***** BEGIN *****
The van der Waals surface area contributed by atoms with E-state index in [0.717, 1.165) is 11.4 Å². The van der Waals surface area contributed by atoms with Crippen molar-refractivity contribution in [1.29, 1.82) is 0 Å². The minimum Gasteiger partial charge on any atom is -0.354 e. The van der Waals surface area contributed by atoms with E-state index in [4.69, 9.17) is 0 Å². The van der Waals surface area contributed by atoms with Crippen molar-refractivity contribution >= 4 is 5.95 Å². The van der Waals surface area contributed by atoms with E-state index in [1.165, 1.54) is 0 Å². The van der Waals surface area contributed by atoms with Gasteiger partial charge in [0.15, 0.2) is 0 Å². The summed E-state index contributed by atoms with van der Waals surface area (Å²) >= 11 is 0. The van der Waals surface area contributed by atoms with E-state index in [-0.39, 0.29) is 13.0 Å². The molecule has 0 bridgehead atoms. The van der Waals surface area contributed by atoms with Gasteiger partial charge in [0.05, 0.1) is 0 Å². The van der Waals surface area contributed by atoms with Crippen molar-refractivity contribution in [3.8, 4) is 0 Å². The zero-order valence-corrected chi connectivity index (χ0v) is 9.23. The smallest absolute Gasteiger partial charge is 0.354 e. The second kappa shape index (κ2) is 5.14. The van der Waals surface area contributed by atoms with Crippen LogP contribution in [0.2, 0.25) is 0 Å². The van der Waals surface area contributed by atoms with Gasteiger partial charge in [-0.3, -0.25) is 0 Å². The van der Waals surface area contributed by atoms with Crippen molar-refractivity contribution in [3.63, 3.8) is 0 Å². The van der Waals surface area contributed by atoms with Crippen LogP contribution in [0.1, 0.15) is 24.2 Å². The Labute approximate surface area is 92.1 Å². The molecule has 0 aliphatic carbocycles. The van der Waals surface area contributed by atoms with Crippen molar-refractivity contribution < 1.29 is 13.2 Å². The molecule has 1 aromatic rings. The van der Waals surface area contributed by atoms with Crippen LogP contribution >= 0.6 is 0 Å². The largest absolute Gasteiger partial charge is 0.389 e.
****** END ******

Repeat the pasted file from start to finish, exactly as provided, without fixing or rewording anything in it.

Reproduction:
The van der Waals surface area contributed by atoms with E-state index in [0.717, 1.165) is 11.4 Å². The van der Waals surface area contributed by atoms with Crippen molar-refractivity contribution in [1.29, 1.82) is 0 Å². The minimum Gasteiger partial charge on any atom is -0.354 e. The van der Waals surface area contributed by atoms with E-state index in [4.69, 9.17) is 0 Å². The van der Waals surface area contributed by atoms with Crippen molar-refractivity contribution >= 4 is 5.95 Å². The van der Waals surface area contributed by atoms with E-state index in [1.165, 1.54) is 0 Å². The van der Waals surface area contributed by atoms with Gasteiger partial charge in [0.15, 0.2) is 0 Å². The summed E-state index contributed by atoms with van der Waals surface area (Å²) >= 11 is 0. The van der Waals surface area contributed by atoms with E-state index in [-0.39, 0.29) is 13.0 Å². The molecule has 0 bridgehead atoms. The van der Waals surface area contributed by atoms with Gasteiger partial charge in [0.05, 0.1) is 0 Å². The van der Waals surface area contributed by atoms with Crippen molar-refractivity contribution in [3.8, 4) is 0 Å². The zero-order valence-corrected chi connectivity index (χ0v) is 9.23. The smallest absolute Gasteiger partial charge is 0.354 e. The second kappa shape index (κ2) is 5.14. The van der Waals surface area contributed by atoms with Crippen LogP contribution in [0.2, 0.25) is 0 Å². The van der Waals surface area contributed by atoms with Gasteiger partial charge in [-0.3, -0.25) is 0 Å². The van der Waals surface area contributed by atoms with Crippen molar-refractivity contribution in [3.63, 3.8) is 0 Å². The van der Waals surface area contributed by atoms with Crippen LogP contribution in [0.1, 0.15) is 24.2 Å². The Labute approximate surface area is 92.1 Å². The molecule has 0 aliphatic carbocycles. The van der Waals surface area contributed by atoms with Crippen molar-refractivity contribution < 1.29 is 13.2 Å². The molecule has 1 aromatic rings. The van der Waals surface area contributed by atoms with Crippen LogP contribution >= 0.6 is 0 Å². The largest absolute Gasteiger partial charge is 0.389 e.